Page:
In the same season as Eugene O’Neill’s bewitching tale of hopeless love and last fall’s gripping production by Lyndesfarne Theatre of the same play (cross-references below), it’s a marvel of programming coincidence that both theatrical masterpieces are so abundantly available in Niagara.
Michel Tremblay’s through-composed script (in a fresh translation by Linda Gaboriau) unfolds virtually seamlessly, due in large part to the collective skill of the six women who hold the sparsely set stage and our imaginations throughout. Curiously, disappointingly, Marc Desormeaux’s original music failed to play as advertised (“... inspired by this idea of playing on such a dissonant fiddle,” he writes in his program note). Too consonant by half (but nonetheless beautifully executed), much more aural pain and insecurity is required to reflect the dissolute lives before us.
As good as all of the actors are, Wendy Thatcher’s Albertine at 60 is the most consistently rendered—especially her drug-addled rants and interjections—performance of the troupe. Tellingly, her institutional robe is drawn tightly enough about the neck that—unlike her alter egos—no crucifix can be seen. With her grizzled hair and clutched, pill-washing-down glass, she’s the epitome of Tremblay’s “call for help.”
As the last of the line, it falls to Albertine at 70 to confirm or deny the various versions of the past and try to find some hope for what remains of the future. Patricia Hamilton plays the complex part with a fine dynamic range and varied delivery. Linking the eldest to the youngest (Albertine at 30—Marla McLean) with a pair of rocking chairs is both a subtle and metaphorical touch: neither woman is really ever at rest. McLean’s recounting of her family life is riveting.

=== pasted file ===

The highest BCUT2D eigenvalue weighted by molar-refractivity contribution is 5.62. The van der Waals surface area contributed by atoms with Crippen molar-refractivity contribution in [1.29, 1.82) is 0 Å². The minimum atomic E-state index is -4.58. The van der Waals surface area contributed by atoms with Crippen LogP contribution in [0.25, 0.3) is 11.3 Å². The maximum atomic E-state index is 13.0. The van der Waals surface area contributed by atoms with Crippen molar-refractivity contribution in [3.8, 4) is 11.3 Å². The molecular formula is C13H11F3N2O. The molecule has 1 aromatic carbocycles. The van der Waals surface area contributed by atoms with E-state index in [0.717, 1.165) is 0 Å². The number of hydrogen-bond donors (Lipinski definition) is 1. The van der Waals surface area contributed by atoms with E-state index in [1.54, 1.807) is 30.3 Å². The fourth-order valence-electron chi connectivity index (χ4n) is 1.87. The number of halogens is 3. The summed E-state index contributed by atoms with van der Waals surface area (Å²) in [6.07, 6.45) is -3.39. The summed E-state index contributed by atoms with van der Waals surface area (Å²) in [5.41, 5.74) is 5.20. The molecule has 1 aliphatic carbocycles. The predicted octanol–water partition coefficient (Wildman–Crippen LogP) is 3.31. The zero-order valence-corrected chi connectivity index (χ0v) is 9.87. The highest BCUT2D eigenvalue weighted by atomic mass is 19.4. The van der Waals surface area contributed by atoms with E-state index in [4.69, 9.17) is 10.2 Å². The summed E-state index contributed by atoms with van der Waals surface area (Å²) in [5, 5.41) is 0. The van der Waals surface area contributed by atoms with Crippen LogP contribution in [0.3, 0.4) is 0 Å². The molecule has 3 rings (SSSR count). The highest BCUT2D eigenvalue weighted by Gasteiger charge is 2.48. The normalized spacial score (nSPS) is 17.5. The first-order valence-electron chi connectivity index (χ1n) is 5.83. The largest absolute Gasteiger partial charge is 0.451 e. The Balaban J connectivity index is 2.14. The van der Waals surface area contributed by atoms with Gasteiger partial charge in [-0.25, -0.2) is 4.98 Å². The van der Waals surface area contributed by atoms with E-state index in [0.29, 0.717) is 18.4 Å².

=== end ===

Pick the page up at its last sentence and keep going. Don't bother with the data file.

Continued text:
The other phases of addiction come from Albertine at 40 (Jenny L. Wright) and Albertine at 50 (Mary Haney). The former smokes incessantly as the nightmare of child-rearing comes back to horrific life; the latter’s twin crutches of denial and caffeine (Things go better with Coke) help her survive in a fantasy world filled with sandwich-adoring customers—this pivotal decade is succinctly reinforced with a single diner stool and the ‘60s waitress costume.
Nicola Correia-Damude floats in and out of her righteous-sibling world with commendable naiveté; only a touch more inner realization when her familial myths are destroyed could improve the result.
Over the course of the play, we hear that “Rage keeps me alive” and “How dangerous men are.” No doubt, thousands of Albertines are rocking away their last days in the solitary confinement of nursing homes musing on the same truths. As well as this singular history, Tremblay’s notions of selective memory and gradual abandonment, reworked through the mists of loss, tranquillizers and rationalization are even more compelling now, as the baby boomers begin to take their turn, en masse, to star in their personal production of a life recalled.
Let’s hope there will be enough moons to go around. JWR